Warming Will Unlock Carbon in Forests, Study Warns

The New York Times
Date de la référence: 
11 June, 2012

Climate scientists have long been concerned about the possibility that warming temperatures will speed changes on the earth’s surface that will in turn accelerate global warming. The best illustration of such a feedback loop involves the melting of sea ice in the Arctic. The ice reflects solar radiation back into space rather than absorbing it. When it melts, it leaves open water that absorbs the heat rather than reflecting it. The more warm water there is, the more ice melts, and so on.

Now scientists have identified another feedback loop that may be accelerating the loss of carbon dioxide from the topsoil of forests in the United States, contributing to climate change. In a study published online on Monday, researchers at the University of California, Irvine, and the Lawrence Berkeley National Laboratory found that as temperatures rise, activity increases among the microbes that eat the topsoil and exhale carbon dioxide afterward.

While that finding is not surprising, said the lead author, Francesca Hopkins, a doctoral researcher in the Department of Earth System Science at Irvine, she and her collaborators also found that in warmer temperatures the microbes were better able to digest decades-old carbon stored in the soils. Scientists had previously believed that the old carbon was inaccessible because it had become fixed in the soil; that belief has become a magnet for new studies and controversy.

The new study was published online in the Proceedings of the National Academy of Sciences.

“This has been really hotly debated in the past decade or so,” Ms. Hopkins said in an interview. “Some people think the older soil carbon would decompose more quickly” as temperatures increase, “and some think it wouldn’t decompose at all, because it had stabilized.” The mechanisms by which carbon is stabilized in the soil are poorly understood, although it is clear that some carbon molecules bind to mineral particles in the soil, she said.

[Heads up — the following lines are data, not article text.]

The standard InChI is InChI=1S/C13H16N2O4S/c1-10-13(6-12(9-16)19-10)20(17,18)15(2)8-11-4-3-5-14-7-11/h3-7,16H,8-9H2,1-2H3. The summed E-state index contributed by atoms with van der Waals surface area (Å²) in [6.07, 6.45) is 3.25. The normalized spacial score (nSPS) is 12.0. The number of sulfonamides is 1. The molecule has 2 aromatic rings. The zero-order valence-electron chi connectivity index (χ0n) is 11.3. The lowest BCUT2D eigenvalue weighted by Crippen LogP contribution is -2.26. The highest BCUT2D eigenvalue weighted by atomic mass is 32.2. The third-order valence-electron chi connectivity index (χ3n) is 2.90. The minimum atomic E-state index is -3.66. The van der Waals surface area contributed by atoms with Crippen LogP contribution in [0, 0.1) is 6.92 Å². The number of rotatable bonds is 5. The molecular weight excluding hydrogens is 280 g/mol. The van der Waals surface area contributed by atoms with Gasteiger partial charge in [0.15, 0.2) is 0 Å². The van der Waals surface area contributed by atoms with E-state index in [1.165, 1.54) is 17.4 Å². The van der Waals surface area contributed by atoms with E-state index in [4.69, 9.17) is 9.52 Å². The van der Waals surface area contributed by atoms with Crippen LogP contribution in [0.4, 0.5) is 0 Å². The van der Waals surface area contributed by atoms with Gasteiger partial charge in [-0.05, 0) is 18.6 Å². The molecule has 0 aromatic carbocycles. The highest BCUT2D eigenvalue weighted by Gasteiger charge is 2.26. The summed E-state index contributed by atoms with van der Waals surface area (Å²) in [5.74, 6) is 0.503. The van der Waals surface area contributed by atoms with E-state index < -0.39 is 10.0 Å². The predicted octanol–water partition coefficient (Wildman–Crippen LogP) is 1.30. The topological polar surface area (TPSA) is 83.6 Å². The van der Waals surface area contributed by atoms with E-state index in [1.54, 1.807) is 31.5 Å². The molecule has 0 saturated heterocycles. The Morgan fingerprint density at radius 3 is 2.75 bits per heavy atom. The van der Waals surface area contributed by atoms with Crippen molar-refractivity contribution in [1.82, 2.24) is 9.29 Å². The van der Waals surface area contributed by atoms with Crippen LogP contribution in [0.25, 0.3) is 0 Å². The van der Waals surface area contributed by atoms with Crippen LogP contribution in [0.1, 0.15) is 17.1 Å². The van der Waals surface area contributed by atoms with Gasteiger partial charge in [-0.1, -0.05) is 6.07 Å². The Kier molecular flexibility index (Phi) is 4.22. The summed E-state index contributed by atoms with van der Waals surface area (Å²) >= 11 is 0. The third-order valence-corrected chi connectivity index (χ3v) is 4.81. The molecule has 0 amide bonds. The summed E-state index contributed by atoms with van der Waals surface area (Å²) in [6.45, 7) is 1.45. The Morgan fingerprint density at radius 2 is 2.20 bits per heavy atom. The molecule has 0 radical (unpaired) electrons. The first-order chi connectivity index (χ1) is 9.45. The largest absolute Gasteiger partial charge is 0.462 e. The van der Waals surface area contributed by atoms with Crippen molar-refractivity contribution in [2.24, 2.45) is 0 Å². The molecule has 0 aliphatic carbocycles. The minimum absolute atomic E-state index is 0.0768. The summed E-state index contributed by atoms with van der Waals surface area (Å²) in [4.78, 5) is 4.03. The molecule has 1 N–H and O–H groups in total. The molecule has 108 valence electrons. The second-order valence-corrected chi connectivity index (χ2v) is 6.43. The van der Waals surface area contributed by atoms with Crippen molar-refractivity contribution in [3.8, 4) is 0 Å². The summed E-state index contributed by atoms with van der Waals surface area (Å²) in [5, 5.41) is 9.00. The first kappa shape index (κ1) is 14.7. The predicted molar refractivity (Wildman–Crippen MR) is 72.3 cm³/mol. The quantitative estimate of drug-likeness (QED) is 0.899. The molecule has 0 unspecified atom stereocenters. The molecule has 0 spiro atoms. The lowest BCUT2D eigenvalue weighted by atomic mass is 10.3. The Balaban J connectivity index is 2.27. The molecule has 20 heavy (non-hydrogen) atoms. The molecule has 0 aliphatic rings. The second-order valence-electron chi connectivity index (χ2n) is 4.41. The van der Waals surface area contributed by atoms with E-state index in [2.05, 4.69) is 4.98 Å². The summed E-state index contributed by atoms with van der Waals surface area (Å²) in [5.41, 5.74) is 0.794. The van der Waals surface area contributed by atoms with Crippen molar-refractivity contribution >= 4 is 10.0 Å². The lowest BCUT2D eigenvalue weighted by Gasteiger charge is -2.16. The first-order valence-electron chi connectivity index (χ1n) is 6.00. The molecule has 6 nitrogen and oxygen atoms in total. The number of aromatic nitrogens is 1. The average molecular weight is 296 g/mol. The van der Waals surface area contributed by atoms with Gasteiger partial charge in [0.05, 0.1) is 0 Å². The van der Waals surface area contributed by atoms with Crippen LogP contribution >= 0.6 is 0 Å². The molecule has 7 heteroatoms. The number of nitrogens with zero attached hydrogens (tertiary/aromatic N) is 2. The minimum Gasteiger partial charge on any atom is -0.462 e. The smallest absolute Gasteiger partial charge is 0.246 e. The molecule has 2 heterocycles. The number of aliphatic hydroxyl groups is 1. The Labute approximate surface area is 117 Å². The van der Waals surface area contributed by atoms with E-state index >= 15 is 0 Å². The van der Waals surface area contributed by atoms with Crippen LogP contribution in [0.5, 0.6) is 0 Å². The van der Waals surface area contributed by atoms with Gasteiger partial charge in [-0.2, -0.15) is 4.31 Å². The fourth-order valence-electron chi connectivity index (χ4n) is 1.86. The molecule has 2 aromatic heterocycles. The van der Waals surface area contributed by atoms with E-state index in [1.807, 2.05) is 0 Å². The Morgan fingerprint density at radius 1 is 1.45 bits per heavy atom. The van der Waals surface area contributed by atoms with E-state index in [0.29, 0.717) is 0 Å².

But after collecting soils from woodlands in North Carolina and Wisconsin and putting them in Mason jars, then storing the jars in incubators at different temperatures, “we saw that the microbes could access some carbon that is at least a decade old,” she said.

The age of the carbon was determined by the isotopes in the carbon dioxide exhaled by the microbes; carbon older than a decade has a distinctive isotope signature. The scientists were able to pinpoint the age of the carbon that had been stored for less than a decade more precisely by measuring a different set of isotopes.

The study reported an eightfold increase in carbon dioxide production when temperatures were increased by 20 degrees Celsius (36 degrees Fahrenheit). This is far in excess of the range of temperature increases predicted to occur by the end of the century under existing climate models. Under the moderate warming predicted by the Intergovernmental Panel on Climate Change, Ms. Hopkins’s experiment indicated that the respiration rates of the microbes — and the amount of carbon dioxide they exhale — would roughly double by 2100.

The ability to measure the age of the carbon in the soil could be an increasingly useful tool for scientists, although the measurements are still being refined. The components of soil, including decaying leaves, roots and other vegetable matter, store at least twice as much carbon as the chemicals in the atmosphere, according to United Nations climate reports.

The findings of the new study further complicate the dynamics underlying the role of forests in carbon storage. Forests are widely known as repositories of carbon — about 104 billion tons of it worldwide — but the role they will play in a warming world is less understood, although crucial, as my colleague Justin Gillis reported in an extensive article last fall. If they become carbon emitters rather than carbon sinks as temperatures rise, projections of how fast climate change will occur may have to be adjusted.